Suppressed Evidence Could Clear Young Afghan Detainee Held for 6 Years; Now Four Prosecutors Have Quit Gitmo Trials Over Allegations of Misconduct
By Mike Melia / The Associated Press / Posted : Wednesday Sep 24, 2008 21:53:57 EDT
GUANTANAMO BAY NAVAL BASE, Cuba – A U.S. military prosecutor at Guantanamo Bay has quit because his office suppressed evidence that could clear a young Afghan detainee of war crimes charges, defense lawyers said Wednesday.
The prosecutor, Army Lt. Col. Darrel Vandeveld, is now supporting a defense bid to dismiss the charges against Mohammed Jawad, according to Michael Berrigan, the deputy chief defense counsel for the Guantanamo tribunals.
The chief prosecutor, Army Col. Lawrence Morris, denied that his office withheld evidence and said Vandeveld told him he was leaving his post for “personal reasons.”
“All you have is someone who is disappointed because his superiors didn’t see the wisdom of his recommendation in a case,” Morris told reporters.
Jawad, who was captured in Afghanistan when he was 16 or 17, is accused of throwing a grenade that wounded two American soldiers and their interpreter in December 2002. He faces a maximum life sentence at a trial scheduled to begin in December.
In a declaration submitted to the defense, Vandeveld said prosecutors knew Jawad may have been drugged before the attack and that the Afghan Interior Ministry said two other men had confessed to the same crime, Berrigan said. Pentagon officials refused to provide a copy of the declaration.
Vandeveld declined to comment through a tribunal spokeswoman.
“He decided he could no longer ethically serve either as a prosecutor in this case or for the Office of Military Commissions,” said Jawad’s Pentagon-appointed attorney, Air Force Maj. David Frakt. He said Vandeveld had endorsed settling the case and releasing Jawad after a short while.
Frakt said he has asked for Vandeveld to testify at Jawad’s pretrial hearing Thursday but the former prosecutor was denied authorization to fly to the U.S. Navy base in southeast Cuba.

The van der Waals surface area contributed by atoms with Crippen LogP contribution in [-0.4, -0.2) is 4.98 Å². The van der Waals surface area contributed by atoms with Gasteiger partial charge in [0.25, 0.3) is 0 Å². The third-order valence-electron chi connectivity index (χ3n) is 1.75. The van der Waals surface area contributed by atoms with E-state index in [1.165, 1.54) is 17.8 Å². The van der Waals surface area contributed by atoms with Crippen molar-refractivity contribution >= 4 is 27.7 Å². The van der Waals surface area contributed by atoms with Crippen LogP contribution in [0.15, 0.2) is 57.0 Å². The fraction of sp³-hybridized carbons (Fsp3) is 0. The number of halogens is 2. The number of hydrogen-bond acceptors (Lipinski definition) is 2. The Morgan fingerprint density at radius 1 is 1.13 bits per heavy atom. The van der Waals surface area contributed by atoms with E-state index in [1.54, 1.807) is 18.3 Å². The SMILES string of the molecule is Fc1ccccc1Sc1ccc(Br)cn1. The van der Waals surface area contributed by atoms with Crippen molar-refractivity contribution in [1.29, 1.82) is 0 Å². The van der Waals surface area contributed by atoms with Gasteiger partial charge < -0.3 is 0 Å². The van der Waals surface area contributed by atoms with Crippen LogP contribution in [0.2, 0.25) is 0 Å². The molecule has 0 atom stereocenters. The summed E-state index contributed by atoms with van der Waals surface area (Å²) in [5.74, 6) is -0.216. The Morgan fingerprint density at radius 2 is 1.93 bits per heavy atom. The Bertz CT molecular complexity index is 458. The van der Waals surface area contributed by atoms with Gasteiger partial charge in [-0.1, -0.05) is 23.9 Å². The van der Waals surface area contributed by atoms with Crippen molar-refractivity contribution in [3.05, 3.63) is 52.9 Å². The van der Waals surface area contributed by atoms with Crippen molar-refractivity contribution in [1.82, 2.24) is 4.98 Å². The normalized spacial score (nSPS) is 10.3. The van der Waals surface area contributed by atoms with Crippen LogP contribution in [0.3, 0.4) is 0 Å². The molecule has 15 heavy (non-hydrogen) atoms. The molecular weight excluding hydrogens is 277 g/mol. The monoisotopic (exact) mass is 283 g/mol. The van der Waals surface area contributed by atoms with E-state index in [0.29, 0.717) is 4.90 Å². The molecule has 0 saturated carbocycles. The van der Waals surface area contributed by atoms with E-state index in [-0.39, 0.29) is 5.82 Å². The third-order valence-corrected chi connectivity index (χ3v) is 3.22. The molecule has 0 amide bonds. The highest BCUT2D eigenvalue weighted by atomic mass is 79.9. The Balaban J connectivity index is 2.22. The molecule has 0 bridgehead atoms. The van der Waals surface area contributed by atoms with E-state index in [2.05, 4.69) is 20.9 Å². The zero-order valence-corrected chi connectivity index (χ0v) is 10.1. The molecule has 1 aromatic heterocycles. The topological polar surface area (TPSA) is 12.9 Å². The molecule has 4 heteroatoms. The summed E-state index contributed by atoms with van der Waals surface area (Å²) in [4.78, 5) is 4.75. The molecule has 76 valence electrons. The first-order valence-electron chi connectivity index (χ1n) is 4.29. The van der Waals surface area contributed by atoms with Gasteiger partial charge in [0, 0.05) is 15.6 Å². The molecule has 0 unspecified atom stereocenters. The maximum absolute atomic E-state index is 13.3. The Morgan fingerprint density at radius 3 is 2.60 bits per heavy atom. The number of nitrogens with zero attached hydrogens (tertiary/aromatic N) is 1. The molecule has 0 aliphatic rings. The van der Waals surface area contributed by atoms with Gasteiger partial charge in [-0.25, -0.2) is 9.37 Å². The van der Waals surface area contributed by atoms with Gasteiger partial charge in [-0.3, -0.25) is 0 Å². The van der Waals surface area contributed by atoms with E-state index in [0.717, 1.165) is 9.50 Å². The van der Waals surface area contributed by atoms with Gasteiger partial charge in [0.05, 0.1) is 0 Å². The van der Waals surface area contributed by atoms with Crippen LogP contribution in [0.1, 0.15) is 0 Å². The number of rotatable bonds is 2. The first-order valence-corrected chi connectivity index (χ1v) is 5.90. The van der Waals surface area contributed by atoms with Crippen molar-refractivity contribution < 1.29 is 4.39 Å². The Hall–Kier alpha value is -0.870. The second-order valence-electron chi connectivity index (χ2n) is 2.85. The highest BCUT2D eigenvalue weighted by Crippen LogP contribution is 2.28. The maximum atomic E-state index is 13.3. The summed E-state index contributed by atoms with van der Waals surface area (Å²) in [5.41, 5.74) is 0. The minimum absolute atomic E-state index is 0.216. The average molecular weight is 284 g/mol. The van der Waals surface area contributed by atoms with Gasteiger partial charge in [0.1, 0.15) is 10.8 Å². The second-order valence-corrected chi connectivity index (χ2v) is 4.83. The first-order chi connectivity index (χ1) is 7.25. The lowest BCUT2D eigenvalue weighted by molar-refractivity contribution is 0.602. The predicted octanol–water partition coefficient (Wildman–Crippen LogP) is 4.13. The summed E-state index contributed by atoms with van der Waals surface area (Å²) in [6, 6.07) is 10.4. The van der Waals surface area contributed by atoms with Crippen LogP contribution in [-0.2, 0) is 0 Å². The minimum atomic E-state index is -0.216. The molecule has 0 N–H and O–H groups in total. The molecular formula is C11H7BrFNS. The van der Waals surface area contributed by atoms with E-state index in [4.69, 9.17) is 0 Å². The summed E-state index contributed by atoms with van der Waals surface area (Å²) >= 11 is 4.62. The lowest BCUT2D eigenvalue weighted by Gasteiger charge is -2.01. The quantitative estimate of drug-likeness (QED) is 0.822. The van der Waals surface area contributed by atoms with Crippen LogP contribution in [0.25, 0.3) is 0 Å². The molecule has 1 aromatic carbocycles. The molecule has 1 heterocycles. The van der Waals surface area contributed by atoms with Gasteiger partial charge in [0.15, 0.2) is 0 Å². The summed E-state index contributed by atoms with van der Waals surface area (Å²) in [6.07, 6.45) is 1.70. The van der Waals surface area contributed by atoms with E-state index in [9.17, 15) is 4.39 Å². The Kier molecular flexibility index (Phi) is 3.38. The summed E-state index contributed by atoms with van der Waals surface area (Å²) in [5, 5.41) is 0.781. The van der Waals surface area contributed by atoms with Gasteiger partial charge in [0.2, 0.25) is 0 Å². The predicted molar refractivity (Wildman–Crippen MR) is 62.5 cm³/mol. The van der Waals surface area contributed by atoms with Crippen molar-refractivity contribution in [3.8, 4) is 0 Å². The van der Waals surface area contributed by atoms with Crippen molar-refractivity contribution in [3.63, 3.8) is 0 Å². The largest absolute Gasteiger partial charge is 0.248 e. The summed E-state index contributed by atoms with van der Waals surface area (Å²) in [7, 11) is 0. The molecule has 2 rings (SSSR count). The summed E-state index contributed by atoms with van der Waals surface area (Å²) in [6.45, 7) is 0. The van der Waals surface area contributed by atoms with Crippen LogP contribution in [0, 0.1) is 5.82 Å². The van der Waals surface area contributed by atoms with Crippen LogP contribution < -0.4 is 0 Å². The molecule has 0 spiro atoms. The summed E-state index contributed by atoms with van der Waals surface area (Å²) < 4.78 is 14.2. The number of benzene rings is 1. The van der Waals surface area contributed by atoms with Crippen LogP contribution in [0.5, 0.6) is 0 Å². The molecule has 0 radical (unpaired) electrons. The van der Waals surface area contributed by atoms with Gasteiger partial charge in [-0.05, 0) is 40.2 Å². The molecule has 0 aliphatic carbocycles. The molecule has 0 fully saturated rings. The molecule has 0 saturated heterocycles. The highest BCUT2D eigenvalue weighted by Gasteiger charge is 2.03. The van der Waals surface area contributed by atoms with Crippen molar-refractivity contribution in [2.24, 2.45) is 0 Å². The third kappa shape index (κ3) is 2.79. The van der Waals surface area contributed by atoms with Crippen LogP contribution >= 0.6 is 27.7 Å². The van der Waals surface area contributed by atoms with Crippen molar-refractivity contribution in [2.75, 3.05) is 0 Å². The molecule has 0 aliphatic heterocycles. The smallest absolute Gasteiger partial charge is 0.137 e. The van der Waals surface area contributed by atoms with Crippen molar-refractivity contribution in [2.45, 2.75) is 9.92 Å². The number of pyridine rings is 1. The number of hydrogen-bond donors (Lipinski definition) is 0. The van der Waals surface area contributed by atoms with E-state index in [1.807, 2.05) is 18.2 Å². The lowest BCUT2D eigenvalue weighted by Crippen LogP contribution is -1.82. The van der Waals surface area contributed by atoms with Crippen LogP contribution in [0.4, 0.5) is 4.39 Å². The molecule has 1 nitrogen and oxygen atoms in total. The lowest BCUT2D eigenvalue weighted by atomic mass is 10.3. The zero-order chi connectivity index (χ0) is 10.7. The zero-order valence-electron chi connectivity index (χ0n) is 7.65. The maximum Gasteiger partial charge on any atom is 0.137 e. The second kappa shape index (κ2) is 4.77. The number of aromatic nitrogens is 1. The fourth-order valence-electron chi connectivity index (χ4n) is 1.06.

At least three other Guantanamo prosecutors have quit their posts over allegations of misconduct. The former chief prosecutor, Air Force Col. Morris Davis, resigned in October and accused his superiors of political meddling.
Davis testified last month that a Pentagon official who oversaw the tribunals until last week, Air Force Brig. Gen. Thomas Hartmann, pushed for Jawad to be prosecuted before others because the details of the case would grip the American public and help build support for the process.
“The guy who threw the grenade was always at the top of the list,” Davis said.
The military judge later ruled that disqualified Hartmann from the case, saying he had compromised his objectivity by aligning himself with prosecutors.
Two other former prosecutors, Air Force Maj. John Carr and Air Force Maj. Robert Preston, asked to be reassigned after alleging in 2004 that prosecutors had deliberately misled senior civilian Pentagon officials about the quality of evidence against defendants.
Jawad is one of roughly two dozen detainees facing charges in the Pentagon’s specially designed system for prosecuting alleged terrorists. Military prosecutors say they plan trials for about 80 of the 255 men held here on suspicion of links to al-Qaida or the Taliban.